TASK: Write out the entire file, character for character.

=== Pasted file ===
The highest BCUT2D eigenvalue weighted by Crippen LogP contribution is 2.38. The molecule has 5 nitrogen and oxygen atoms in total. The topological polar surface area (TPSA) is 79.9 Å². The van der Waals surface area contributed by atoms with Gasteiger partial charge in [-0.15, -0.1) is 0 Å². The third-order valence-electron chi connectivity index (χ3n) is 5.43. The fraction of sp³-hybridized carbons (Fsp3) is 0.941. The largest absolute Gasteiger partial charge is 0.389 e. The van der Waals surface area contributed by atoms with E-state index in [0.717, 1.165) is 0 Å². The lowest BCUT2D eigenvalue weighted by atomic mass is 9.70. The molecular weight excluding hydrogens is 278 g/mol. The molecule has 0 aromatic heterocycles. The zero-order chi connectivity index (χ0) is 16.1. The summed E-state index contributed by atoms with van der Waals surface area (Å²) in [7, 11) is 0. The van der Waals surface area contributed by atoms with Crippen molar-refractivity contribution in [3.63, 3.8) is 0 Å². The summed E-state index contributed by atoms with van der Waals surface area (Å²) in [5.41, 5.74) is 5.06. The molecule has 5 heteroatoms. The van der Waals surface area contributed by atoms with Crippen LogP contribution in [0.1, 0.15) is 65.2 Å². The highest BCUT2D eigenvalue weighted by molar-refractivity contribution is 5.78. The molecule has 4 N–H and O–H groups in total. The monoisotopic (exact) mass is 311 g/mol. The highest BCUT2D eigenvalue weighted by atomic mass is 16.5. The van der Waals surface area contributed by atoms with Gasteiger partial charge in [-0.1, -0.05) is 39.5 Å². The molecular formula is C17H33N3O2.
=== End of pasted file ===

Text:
The highest BCUT2D eigenvalue weighted by Crippen LogP contribution is 2.38. The molecule has 5 nitrogen and oxygen atoms in total. The topological polar surface area (TPSA) is 79.9 Å². The van der Waals surface area contributed by atoms with Gasteiger partial charge in [-0.15, -0.1) is 0 Å². The third-order valence-electron chi connectivity index (χ3n) is 5.43. The fraction of sp³-hybridized carbons (Fsp3) is 0.941. The largest absolute Gasteiger partial charge is 0.389 e. The van der Waals surface area contributed by atoms with E-state index in [0.717, 1.165) is 0 Å². The lowest BCUT2D eigenvalue weighted by atomic mass is 9.70. The molecular weight excluding hydrogens is 278 g/mol. The molecule has 0 aromatic heterocycles. The zero-order chi connectivity index (χ0) is 16.1. The summed E-state index contributed by atoms with van der Waals surface area (Å²) in [7, 11) is 0. The van der Waals surface area contributed by atoms with Crippen molar-refractivity contribution in [3.63, 3.8) is 0 Å². The summed E-state index contributed by atoms with van der Waals surface area (Å²) in [5.41, 5.74) is 5.06. The molecule has 5 heteroatoms. The van der Waals surface area contributed by atoms with Crippen LogP contribution in [0.1, 0.15) is 65.2 Å². The highest BCUT2D eigenvalue weighted by molar-refractivity contribution is 5.78. The molecule has 4 N–H and O–H groups in total. The monoisotopic (exact) mass is 311 g/mol. The highest BCUT2D eigenvalue weighted by atomic mass is 16.5. The van der Waals surface area contributed by atoms with Gasteiger partial charge in [-0.1, -0.05) is 39.5 Å². The molecular formula is C17H33N3O2.